This article was produced in partnership with The Guardian

The advocacy arm of the Heritage Foundation, the powerful conservative think tank based in Washington, spent more than $5m on lobbying in 2021 as it worked to block federal voting rights legislation and advance an ambitious plan to spread its far-right agenda calling for aggressive voter suppression measures in battleground states.

Previously unreported 2021 tax filings from Heritage Action for America, which operates as the foundation’s activist wing, shows that it spent $5.1m on contracting outside lobbying services. The outlay comes on top of $560,000 the group invested in its own in-house federal lobbying efforts that year, as well as registered lobbying by Heritage Action staffers in at least 24 states.

The 990 tax filing was obtained by the watchdog group Documented and shared with the Guardian. It points to the pivotal role that Heritage Action is increasingly playing in shaping the rules that govern US democracy.

The efforts help explain the unprecedented tidal wave of restrictive voting laws that spread across Republican-controlled states in the wake of the 2020 presidential election. The Brennan Center reported that more voter suppression laws were passed in 2021 than in any year since it began monitoring voting legislation more than a decade ago.

The expenditures also signal a dramatic increase in Heritage Action’s advocacy activities. In 2020, Heritage Action had reported no spending at all on outside lobbying.

Heritage Action, whose board includes the Republican mega-donor Rebekah Mercer, is set up as a 501(c)4 under the US tax code which exempts it from paying federal taxes. It operates as a “dark money” group, avoiding disclosing the sources of its total annual revenue of over $18m.

In the past two years the organization through its public messaging has echoed Donald Trump’s lie that US elections are marked by rampant fraud. A private plan prepared by Heritage Action last year set out a two-year, $24m “election integrity” strategy.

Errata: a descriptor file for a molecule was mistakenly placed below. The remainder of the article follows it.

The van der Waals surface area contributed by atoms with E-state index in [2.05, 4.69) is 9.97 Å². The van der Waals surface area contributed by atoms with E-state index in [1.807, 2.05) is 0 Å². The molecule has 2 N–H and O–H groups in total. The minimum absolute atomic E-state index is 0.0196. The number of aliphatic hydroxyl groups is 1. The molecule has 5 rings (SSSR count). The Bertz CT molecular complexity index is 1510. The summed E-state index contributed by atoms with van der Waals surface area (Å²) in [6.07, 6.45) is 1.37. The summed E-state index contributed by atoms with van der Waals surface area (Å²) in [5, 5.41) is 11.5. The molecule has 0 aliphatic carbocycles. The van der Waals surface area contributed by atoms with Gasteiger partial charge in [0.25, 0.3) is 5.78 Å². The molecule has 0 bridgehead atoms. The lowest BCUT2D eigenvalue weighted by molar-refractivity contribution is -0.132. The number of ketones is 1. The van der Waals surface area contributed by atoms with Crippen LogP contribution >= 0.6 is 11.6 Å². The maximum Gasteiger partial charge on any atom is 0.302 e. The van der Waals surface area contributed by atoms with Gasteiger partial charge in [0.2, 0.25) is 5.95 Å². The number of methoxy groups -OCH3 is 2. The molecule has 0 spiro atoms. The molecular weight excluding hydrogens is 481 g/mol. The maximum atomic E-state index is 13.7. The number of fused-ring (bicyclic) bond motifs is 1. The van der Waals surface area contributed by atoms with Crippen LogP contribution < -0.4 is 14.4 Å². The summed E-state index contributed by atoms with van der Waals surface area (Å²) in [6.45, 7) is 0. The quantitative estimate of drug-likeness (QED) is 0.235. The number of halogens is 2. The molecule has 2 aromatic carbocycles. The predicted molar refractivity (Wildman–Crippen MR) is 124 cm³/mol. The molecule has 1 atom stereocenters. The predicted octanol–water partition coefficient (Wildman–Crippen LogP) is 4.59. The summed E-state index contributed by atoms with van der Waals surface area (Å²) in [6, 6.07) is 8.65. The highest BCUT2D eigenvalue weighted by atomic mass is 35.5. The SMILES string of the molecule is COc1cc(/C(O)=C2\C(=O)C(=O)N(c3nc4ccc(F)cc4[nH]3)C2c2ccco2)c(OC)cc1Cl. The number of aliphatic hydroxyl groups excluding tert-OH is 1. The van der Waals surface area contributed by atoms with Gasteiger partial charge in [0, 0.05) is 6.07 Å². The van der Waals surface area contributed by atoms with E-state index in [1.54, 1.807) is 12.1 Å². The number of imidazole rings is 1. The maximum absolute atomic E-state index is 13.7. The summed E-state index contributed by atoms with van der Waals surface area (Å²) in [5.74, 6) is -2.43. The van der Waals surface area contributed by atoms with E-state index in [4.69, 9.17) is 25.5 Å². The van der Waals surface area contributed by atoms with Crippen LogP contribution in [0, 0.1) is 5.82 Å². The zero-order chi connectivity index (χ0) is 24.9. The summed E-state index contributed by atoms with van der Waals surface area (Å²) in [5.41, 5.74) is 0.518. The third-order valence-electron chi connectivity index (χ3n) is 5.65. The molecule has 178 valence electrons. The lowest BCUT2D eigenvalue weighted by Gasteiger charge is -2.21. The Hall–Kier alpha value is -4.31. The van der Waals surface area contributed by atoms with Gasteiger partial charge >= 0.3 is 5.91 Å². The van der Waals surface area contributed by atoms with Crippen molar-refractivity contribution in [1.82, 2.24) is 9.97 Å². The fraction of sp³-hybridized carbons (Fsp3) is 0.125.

The plan, obtained by Documented, proposed a two-pronged approach that would work to block moves by Democrats in Congress to bolster voting rights while at the same time pressing Republican-controlled states to impose restrictions on access to the ballot box. It said: “Where Democrats hold power, we must defend against bad policy. Where conservatives and our allies are in power, we must advance changes that protect the lawful votes of Americans.”

The Heritage Action plan, which was first reported by the New York Times, is being published by the Guardian for the first time.

Part of Heritage Action’s two-year strategy is to promote what it calls “model election laws”, focusing initially on eight battleground states: Arizona, Florida, Georgia, Iowa, Michigan, Nevada, Texas and Wisconsin. In a private meeting with donors in Tucson, Arizona, in 2021, the group’s executive director, Jessica Anderson, boasted about the role Heritage Action had played in pressing Republican-controlled legislatures to impose strict restrictions on voting, including limits on mail-in voting and early voting days.

In a video of that meeting obtained by Documented, Anderson told the donors that the group acted “quickly and quietly”, bragging that “honestly nobody noticed” their behind-the-scenes influence. Heritage Action staff have registered to lobby in at least two dozen states.